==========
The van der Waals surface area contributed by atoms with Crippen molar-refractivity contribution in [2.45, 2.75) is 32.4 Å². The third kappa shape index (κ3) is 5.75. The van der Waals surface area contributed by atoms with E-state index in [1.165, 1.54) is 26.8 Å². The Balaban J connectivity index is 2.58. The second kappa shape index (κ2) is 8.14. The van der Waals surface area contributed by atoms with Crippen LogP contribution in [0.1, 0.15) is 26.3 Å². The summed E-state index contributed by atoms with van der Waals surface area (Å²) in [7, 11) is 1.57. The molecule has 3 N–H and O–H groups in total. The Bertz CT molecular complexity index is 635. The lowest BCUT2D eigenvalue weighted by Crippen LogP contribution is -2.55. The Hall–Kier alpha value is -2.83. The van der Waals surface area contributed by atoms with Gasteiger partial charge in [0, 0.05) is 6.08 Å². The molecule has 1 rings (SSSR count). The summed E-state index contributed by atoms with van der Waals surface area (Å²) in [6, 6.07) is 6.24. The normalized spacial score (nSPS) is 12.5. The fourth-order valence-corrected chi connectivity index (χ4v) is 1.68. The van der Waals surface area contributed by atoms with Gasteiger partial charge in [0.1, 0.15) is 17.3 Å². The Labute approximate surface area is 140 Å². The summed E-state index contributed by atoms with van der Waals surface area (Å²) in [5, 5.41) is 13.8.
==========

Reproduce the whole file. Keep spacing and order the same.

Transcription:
The van der Waals surface area contributed by atoms with Crippen molar-refractivity contribution in [2.45, 2.75) is 32.4 Å². The third kappa shape index (κ3) is 5.75. The van der Waals surface area contributed by atoms with E-state index in [1.165, 1.54) is 26.8 Å². The Balaban J connectivity index is 2.58. The second kappa shape index (κ2) is 8.14. The van der Waals surface area contributed by atoms with Crippen LogP contribution in [0.1, 0.15) is 26.3 Å². The summed E-state index contributed by atoms with van der Waals surface area (Å²) in [7, 11) is 1.57. The molecule has 3 N–H and O–H groups in total. The Bertz CT molecular complexity index is 635. The lowest BCUT2D eigenvalue weighted by Crippen LogP contribution is -2.55. The Hall–Kier alpha value is -2.83. The van der Waals surface area contributed by atoms with Gasteiger partial charge in [0, 0.05) is 6.08 Å². The molecule has 1 rings (SSSR count). The summed E-state index contributed by atoms with van der Waals surface area (Å²) in [6, 6.07) is 6.24. The normalized spacial score (nSPS) is 12.5. The fourth-order valence-corrected chi connectivity index (χ4v) is 1.68. The van der Waals surface area contributed by atoms with Gasteiger partial charge in [0.1, 0.15) is 17.3 Å². The Labute approximate surface area is 140 Å². The summed E-state index contributed by atoms with van der Waals surface area (Å²) in [5, 5.41) is 13.8.